After Title IX became law, the NCAA created scholarship limits for the various sports, which was supposed to accomplish two things (1) primarily prevent schools from hoarding athletes to ensure competitive balance between members schools and (2) secondarily assist schools in meeting the new Title IX mandates by disproportionately limiting scholarships available to men v. women. Note, the two men's money sports, football and basketball receive enough scholarships to field multiple teams (1st, 2nd, and 3rd string). The other sports, by NCAA rules are limited, often based on "equivalency rules," versus the "head count" rules. Thus, partial scholarships are handed out so coaches can field a team. With regard to soccer, the limits are (see, http://www.scholarshipstats.com/ncaalimits.html):I am not sure where your numbers for scholarships come from or what is included in those numbers but based on the rules of Title IX as noted below, you cannot look at one total scholarship offering number because there are so many variables that go into that total number (i.e. proportion of women and men enrolled at a given college and the interests for a given area). Currently 56% of college attendees are women and certain colleges offer more scholarships in total than other colleges which would provide more disparity when looking at college scholarships in total.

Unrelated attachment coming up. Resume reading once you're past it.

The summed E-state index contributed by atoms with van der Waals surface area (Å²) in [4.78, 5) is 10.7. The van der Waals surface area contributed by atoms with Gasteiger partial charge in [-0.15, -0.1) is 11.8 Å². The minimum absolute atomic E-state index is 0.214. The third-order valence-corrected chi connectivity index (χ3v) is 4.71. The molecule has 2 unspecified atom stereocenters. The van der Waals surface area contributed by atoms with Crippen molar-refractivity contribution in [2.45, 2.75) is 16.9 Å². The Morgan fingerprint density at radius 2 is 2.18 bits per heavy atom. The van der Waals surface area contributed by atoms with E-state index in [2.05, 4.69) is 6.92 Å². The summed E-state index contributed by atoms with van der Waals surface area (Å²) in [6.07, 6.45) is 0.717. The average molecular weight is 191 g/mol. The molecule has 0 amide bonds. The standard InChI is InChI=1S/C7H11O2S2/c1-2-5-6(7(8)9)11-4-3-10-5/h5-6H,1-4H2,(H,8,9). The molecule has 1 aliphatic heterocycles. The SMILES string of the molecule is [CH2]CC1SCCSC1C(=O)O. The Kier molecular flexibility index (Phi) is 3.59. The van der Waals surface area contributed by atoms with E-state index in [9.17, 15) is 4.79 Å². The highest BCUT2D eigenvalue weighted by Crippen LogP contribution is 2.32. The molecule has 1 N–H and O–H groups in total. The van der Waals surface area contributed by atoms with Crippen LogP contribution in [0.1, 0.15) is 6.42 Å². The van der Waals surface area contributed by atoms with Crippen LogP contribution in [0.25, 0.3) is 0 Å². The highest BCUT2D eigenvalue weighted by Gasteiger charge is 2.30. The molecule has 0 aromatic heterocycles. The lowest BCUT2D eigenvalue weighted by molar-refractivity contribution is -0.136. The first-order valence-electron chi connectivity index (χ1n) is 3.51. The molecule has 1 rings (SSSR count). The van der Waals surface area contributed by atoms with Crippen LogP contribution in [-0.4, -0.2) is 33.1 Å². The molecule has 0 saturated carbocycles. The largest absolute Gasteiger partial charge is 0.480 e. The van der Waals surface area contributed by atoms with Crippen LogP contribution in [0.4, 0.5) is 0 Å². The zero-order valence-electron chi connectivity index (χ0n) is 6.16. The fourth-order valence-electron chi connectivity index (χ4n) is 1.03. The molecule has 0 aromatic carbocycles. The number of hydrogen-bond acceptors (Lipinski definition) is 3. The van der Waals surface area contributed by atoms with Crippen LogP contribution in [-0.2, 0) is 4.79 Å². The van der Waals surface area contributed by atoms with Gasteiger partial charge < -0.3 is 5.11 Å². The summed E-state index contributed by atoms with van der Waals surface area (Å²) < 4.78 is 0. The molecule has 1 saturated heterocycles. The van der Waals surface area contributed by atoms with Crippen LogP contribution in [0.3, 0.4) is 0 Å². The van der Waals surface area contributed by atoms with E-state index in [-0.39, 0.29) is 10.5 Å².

- NCAA DI = 9.9 for men, 14 for woman
- NCAA DII 9 for men and 9.9 for women
- NAIA 12 for both
- NJCAA 24 for both
Moreover, the lack of scholarships available to men is especially harsh for the sport. To the extent that others believe the college game in relevant to increasing the popularity on the men's side, I disagree because the college men's programs are hamstrung by the NCAA scholarship limits.